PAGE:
Belief in the Just World in European Culture
Dr. Sci. (Sociol.), Deputy Director of the Institute for comparative social research (CESSI), Moscow, Russia email@example.com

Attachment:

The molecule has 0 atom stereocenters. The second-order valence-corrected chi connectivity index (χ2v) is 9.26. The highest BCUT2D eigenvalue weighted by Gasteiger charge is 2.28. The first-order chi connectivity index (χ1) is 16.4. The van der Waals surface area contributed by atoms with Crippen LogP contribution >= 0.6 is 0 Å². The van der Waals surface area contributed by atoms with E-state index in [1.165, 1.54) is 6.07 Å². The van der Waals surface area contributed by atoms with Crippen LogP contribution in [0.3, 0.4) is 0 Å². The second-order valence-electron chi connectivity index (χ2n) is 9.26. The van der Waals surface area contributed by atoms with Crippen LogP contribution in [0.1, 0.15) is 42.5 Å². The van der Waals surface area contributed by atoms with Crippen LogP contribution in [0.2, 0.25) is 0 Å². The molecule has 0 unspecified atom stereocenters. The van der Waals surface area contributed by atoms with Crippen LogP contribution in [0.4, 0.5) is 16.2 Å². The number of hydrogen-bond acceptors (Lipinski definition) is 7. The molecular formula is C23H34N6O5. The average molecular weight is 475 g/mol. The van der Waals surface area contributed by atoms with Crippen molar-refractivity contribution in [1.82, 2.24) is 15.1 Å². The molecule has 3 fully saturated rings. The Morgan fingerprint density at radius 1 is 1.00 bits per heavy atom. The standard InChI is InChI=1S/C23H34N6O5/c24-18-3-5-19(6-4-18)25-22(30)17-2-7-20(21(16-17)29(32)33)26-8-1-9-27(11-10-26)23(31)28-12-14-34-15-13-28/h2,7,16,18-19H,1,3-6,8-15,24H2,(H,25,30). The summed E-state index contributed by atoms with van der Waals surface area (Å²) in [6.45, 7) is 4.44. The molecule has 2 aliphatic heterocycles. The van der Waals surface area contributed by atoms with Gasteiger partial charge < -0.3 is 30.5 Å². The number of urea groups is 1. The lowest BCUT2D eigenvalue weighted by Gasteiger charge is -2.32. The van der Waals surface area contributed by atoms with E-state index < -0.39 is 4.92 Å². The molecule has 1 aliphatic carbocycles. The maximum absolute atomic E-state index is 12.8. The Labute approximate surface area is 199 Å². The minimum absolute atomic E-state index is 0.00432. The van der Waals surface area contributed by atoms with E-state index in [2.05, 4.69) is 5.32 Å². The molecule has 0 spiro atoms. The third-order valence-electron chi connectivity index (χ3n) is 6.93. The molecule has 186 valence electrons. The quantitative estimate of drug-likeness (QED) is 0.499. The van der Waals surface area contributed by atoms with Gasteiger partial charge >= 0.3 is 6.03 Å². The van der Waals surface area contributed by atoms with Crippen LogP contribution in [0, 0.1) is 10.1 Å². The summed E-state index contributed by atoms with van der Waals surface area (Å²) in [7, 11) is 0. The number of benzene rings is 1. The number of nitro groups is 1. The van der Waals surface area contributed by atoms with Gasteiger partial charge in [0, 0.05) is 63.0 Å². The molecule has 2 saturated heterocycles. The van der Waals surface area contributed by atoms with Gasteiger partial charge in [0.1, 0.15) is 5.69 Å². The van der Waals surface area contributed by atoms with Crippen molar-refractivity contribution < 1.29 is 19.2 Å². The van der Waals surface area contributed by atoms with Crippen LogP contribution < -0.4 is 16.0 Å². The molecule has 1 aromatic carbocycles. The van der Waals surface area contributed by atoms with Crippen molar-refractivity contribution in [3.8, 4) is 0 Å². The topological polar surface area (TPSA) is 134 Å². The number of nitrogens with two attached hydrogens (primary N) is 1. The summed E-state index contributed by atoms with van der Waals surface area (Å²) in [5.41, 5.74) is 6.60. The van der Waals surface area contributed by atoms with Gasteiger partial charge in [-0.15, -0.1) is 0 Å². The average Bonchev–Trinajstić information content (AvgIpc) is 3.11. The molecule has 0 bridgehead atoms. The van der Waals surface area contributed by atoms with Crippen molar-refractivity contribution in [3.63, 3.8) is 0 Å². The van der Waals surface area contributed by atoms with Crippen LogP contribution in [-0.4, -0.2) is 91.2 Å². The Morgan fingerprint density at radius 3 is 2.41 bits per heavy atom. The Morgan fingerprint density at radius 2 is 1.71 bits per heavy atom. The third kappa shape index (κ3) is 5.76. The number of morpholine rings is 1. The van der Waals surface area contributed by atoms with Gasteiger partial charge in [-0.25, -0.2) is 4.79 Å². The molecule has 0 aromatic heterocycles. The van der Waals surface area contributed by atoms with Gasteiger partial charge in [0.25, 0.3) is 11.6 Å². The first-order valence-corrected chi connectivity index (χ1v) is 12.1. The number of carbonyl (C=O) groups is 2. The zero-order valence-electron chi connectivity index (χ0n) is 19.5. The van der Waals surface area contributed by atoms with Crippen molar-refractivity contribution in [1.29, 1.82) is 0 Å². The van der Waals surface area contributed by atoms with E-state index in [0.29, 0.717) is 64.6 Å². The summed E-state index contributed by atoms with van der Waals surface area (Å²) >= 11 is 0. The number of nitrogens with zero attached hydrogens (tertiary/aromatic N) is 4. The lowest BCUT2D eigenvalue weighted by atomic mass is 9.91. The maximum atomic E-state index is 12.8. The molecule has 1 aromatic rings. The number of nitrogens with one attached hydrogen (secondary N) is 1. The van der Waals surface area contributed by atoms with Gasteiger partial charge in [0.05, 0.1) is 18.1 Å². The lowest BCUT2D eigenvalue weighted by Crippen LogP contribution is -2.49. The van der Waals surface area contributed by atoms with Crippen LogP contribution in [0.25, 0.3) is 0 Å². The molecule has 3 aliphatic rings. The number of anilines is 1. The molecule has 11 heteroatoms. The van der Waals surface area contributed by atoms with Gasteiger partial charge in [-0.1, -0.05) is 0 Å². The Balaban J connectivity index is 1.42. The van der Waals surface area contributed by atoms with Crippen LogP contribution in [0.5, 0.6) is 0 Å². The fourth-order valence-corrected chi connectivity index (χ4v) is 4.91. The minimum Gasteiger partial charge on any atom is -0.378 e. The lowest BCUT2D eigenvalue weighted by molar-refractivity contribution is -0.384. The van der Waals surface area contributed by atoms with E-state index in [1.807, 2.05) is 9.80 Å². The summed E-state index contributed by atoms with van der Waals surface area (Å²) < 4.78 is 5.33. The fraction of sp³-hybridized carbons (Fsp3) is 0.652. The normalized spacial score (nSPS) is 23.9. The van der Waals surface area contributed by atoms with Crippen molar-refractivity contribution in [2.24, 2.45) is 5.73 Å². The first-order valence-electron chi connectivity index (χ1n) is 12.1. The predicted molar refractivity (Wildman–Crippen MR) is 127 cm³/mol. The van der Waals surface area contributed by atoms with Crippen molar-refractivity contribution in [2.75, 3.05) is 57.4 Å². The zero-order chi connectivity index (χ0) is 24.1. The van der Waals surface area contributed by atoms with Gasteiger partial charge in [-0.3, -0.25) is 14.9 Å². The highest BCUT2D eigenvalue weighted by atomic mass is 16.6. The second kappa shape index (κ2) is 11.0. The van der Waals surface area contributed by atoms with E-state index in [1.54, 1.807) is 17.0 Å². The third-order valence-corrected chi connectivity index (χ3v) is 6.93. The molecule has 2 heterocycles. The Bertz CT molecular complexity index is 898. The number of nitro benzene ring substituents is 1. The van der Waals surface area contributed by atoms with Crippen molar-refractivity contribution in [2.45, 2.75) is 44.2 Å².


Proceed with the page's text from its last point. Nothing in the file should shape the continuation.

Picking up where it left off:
General belief in the justice, in well-ordered and balanced social relations, the system where people get what they deserve is described in the concept of M. Lerner as “belief in the just world” (BJW). BJW helps to justify existing inequalities, to cope with unjust life situations, to keep optimistic view, but can also be a barrier for questioning and changing of unfair social relations. The research based on data of 9th round of Russian social survey (RSS) and European social survey (ESS) conducted in 30 countries revealed the prevalence of rational-skeptical view of Europeans on the chances of general justice. The average level of BJM appeared to be relatively low in Russia and in most other countries included in the analysis. To confirm the methodological rigor of these conclusions, the evaluation of statistical cross-national equivalency of BJM scale was conducted. The empirical validity of the BJW scale in Russia was assessed using cognitive interviews on randomly selected follow-up sample among RSS respondents. It showed the interpretative and motivational multidimensionality of the concept, but also the consistency of empirical semantic space of the concept to theoretical construct and general validity of the scale. Factors influencing the formation of BJW have two-fold structure. The impact of value-cultural factor leads to the similarity of views on BJW in Russia and in Europe on aggregate level. Personal situation and socio-demographic factors plays on individual level have differential impact. BJW as general worldview attitude has strong impact on framing particular socio-political attitudes and evaluations. High level of BJW is related to loyalty toward existing political system, trust to governing institutions and positive evaluation of incumbent’s performance which is consistent with findings from previous research. In opposite, the hypothesis on the impact of BJW on the support of conservative ideology and anti-liberal social attitudes was not confirmed.